Attachment to the office
The face-to-face environment on campus as well as in the office is an accelerator of experiences and a catalyst for commitment. Thus, the campus allows for training and commitment to one's convictions thanks to community life. But offices are also expected to be vehicles for personal development for employees and to enable them to have a societal impact. 95% of students believe that the variety of experiences (educational, associative, professional, etc.) on a campus accelerates learning.
Young people have no desire to see the disappearance of offices and overwhelmingly advocate workplaces that embody the identity of the company, that are accessible at will, that facilitate dialogue and with hybrid spaces for extra-professional activities.
Similarly, young people see campus community life as an opportunity to develop skills other than those taught in class, to engage with their beliefs and to socialise with other students. The campus is also seen as a place to meet working professionals and graduates.
Similarly, addressing their environmental and societal concerns to higher education and companies alike, they want campuses and offices to be places of learning, discussion, and development of their skills on these subjects: environment, ethics, diversity, inclusion... Thus, a new function is attributed to these spaces: to be places of training and solutions to the world's challenges to which they want to contribute and for which they make institutions accountable.
New social contract and new management
Whether learning or working remotely, changes in working time and place imply new links, a new social contract, new management based on trust and autonomy as well as managerial practices favouring empowerment.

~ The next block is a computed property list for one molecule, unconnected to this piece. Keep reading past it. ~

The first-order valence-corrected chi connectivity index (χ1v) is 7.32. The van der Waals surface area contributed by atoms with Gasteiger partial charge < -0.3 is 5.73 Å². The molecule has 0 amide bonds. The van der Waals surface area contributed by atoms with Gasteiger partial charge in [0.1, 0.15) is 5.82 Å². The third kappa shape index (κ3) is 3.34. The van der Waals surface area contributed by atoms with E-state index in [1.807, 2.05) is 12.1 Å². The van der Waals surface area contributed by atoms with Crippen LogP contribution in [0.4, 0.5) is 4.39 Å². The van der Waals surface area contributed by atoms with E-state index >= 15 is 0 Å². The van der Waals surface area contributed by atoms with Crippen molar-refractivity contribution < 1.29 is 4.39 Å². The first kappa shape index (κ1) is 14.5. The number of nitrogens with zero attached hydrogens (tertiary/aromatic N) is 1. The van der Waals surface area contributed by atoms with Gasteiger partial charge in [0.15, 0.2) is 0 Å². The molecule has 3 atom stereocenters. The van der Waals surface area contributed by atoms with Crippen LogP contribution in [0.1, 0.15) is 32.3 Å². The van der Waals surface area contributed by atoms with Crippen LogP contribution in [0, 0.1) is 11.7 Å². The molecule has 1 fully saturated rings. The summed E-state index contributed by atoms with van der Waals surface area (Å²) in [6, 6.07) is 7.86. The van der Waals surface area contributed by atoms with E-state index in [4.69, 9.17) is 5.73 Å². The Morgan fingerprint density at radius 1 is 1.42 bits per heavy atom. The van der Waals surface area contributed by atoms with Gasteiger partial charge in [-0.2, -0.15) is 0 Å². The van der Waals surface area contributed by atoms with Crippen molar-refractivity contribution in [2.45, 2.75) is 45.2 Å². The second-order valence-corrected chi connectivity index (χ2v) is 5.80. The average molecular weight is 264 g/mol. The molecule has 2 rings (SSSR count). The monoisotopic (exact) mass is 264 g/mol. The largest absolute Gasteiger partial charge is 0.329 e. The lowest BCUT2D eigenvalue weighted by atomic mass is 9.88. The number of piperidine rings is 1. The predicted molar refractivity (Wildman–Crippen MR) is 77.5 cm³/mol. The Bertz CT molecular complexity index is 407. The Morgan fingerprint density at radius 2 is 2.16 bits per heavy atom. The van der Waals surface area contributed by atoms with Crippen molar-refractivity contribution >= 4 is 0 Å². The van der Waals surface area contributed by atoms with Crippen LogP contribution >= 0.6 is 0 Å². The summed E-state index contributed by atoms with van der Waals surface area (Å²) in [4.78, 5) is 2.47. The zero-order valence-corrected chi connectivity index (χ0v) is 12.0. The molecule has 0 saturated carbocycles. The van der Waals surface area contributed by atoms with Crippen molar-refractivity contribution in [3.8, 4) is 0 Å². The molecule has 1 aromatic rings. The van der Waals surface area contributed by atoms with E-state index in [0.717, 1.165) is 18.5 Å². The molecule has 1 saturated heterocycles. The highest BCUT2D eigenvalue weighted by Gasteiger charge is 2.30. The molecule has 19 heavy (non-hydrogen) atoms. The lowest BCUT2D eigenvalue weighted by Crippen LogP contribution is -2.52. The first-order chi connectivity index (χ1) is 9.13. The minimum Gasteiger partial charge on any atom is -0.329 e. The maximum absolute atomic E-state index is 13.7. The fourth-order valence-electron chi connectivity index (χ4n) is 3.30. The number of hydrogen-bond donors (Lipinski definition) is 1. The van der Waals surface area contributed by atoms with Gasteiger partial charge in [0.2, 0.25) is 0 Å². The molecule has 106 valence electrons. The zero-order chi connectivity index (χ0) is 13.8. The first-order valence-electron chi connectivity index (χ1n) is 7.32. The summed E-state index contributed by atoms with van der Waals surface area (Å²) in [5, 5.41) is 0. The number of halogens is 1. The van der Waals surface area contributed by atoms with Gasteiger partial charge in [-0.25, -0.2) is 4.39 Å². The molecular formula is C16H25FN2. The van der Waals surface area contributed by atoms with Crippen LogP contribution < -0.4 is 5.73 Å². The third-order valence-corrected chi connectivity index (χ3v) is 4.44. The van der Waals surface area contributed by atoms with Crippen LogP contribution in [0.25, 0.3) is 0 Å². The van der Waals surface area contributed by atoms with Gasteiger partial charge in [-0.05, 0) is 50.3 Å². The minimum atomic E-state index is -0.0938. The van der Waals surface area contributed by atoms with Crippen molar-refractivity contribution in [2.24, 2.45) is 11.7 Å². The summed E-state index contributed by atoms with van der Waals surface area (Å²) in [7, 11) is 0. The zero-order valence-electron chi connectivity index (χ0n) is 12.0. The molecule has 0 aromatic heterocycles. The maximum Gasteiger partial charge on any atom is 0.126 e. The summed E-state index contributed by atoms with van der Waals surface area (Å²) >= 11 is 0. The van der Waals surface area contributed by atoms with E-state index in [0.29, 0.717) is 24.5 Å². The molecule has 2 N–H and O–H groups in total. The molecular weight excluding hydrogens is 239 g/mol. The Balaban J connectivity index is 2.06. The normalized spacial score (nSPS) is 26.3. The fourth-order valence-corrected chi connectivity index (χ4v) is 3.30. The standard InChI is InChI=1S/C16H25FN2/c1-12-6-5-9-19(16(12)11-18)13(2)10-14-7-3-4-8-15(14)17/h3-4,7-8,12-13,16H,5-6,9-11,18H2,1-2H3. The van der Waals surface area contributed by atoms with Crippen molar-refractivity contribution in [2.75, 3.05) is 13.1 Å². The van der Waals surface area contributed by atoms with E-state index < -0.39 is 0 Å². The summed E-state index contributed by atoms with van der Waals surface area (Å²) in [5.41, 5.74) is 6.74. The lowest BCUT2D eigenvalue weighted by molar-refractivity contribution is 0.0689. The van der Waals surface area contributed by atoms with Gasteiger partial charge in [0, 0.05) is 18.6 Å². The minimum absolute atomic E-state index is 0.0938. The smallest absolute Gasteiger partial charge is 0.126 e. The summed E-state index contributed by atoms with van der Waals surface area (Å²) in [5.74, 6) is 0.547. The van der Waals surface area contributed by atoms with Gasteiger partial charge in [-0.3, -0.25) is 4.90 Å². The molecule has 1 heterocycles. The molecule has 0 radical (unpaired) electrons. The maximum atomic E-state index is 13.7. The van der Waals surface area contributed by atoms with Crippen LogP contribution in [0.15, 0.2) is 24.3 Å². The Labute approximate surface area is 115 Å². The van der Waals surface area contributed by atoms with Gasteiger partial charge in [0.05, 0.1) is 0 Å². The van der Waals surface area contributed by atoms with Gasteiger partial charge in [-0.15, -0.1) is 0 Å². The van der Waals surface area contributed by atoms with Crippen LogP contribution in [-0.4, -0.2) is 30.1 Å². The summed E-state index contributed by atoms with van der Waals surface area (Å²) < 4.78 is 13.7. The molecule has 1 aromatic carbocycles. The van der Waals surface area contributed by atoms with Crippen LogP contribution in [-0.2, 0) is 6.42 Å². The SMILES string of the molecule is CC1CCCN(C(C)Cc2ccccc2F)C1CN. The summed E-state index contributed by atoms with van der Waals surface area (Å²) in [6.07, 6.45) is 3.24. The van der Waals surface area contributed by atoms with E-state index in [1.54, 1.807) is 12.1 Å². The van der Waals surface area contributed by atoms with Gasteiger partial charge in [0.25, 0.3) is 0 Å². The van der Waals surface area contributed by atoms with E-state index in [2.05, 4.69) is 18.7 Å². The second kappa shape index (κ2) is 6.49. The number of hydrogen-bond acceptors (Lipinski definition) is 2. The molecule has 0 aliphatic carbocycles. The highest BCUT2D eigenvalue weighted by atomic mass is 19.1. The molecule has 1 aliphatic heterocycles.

80% of students consider self-management to be important, as it encourages employees to take responsibility for their work and to be fully autonomous in their tasks. The parallel between the roles of the teacher and the manager is becoming more and more obvious.
Both teachers and managers are less and less authority figures but are perceived as transmitters of skills, know-how and thinking skills, developers of trust. With the dematerialisation of the relationship, the teacher and the manager can no longer be those who supervise (impossible at a distance) but those who watch over with benevolence. They must both give trust (essential at a distance) and give confidence. They are no longer status but inspiration.
In conclusion, it is time to rethink not the spaces but the very attributes of work. Without a campus, there are no memories of a shared experience, no esprit de corps, no pride in one's career. And likewise, without the atmosphere and the collective experience in the office, there can be no attachment to the company, no loyalty, no strong commitment.
This article writtent by Manuelle Malot, EDHEC NewGen Talent Centre Director, and Geneviève Houriet Segard, EDHEC NewGen Talent Centre Deputy Director, has been originally published in french in The Conversation under Creative Commons licence. Lire l’article original.